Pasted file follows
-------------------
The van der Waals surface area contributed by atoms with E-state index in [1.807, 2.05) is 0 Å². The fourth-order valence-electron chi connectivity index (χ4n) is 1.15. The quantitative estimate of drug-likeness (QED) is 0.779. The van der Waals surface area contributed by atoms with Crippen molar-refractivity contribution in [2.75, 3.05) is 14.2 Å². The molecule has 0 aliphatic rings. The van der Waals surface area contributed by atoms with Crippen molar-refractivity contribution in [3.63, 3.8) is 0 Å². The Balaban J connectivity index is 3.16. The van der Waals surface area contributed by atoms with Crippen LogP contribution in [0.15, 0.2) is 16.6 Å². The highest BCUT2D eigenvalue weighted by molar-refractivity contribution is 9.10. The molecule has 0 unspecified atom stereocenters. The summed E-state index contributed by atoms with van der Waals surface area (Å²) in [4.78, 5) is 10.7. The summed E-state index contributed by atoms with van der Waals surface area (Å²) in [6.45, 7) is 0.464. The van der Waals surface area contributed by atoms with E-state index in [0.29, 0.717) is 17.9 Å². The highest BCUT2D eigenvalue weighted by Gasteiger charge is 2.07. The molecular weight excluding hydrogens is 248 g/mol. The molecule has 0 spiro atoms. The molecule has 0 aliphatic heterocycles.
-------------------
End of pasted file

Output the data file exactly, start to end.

The van der Waals surface area contributed by atoms with E-state index in [1.807, 2.05) is 0 Å². The fourth-order valence-electron chi connectivity index (χ4n) is 1.15. The quantitative estimate of drug-likeness (QED) is 0.779. The van der Waals surface area contributed by atoms with Crippen molar-refractivity contribution in [2.75, 3.05) is 14.2 Å². The molecule has 0 aliphatic rings. The van der Waals surface area contributed by atoms with Crippen molar-refractivity contribution in [3.63, 3.8) is 0 Å². The Balaban J connectivity index is 3.16. The van der Waals surface area contributed by atoms with Crippen LogP contribution in [0.15, 0.2) is 16.6 Å². The highest BCUT2D eigenvalue weighted by molar-refractivity contribution is 9.10. The molecule has 0 unspecified atom stereocenters. The summed E-state index contributed by atoms with van der Waals surface area (Å²) in [4.78, 5) is 10.7. The summed E-state index contributed by atoms with van der Waals surface area (Å²) in [6.45, 7) is 0.464. The van der Waals surface area contributed by atoms with E-state index in [0.29, 0.717) is 17.9 Å². The highest BCUT2D eigenvalue weighted by Gasteiger charge is 2.07. The molecular weight excluding hydrogens is 248 g/mol. The molecule has 0 spiro atoms. The molecule has 0 aliphatic heterocycles.